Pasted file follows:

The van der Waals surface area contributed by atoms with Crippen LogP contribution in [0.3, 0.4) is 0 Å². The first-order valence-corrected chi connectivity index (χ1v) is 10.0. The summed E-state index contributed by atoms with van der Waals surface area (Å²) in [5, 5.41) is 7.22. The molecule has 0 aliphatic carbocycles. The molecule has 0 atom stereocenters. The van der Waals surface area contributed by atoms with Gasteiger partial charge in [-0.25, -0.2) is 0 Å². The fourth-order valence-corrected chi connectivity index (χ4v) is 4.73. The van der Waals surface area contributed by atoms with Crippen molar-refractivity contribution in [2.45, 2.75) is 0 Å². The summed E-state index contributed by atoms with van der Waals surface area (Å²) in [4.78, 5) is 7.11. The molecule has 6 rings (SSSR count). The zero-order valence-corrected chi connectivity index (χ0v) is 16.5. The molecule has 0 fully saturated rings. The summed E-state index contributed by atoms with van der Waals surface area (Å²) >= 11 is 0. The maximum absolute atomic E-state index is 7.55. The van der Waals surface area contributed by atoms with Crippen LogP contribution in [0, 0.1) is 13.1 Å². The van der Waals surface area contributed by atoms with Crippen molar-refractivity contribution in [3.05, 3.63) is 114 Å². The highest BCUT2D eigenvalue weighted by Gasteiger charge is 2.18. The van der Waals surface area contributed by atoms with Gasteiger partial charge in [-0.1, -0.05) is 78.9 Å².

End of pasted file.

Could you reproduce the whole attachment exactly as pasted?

The van der Waals surface area contributed by atoms with Crippen LogP contribution in [0.3, 0.4) is 0 Å². The first-order valence-corrected chi connectivity index (χ1v) is 10.0. The summed E-state index contributed by atoms with van der Waals surface area (Å²) in [5, 5.41) is 7.22. The molecule has 0 aliphatic carbocycles. The molecule has 0 atom stereocenters. The van der Waals surface area contributed by atoms with Gasteiger partial charge in [-0.25, -0.2) is 0 Å². The fourth-order valence-corrected chi connectivity index (χ4v) is 4.73. The van der Waals surface area contributed by atoms with Crippen molar-refractivity contribution in [2.45, 2.75) is 0 Å². The summed E-state index contributed by atoms with van der Waals surface area (Å²) in [4.78, 5) is 7.11. The molecule has 6 rings (SSSR count). The zero-order valence-corrected chi connectivity index (χ0v) is 16.5. The molecule has 0 fully saturated rings. The summed E-state index contributed by atoms with van der Waals surface area (Å²) >= 11 is 0. The maximum absolute atomic E-state index is 7.55. The van der Waals surface area contributed by atoms with Crippen LogP contribution in [0, 0.1) is 13.1 Å². The van der Waals surface area contributed by atoms with Crippen molar-refractivity contribution in [3.05, 3.63) is 114 Å². The highest BCUT2D eigenvalue weighted by Gasteiger charge is 2.18. The van der Waals surface area contributed by atoms with Gasteiger partial charge in [-0.1, -0.05) is 78.9 Å².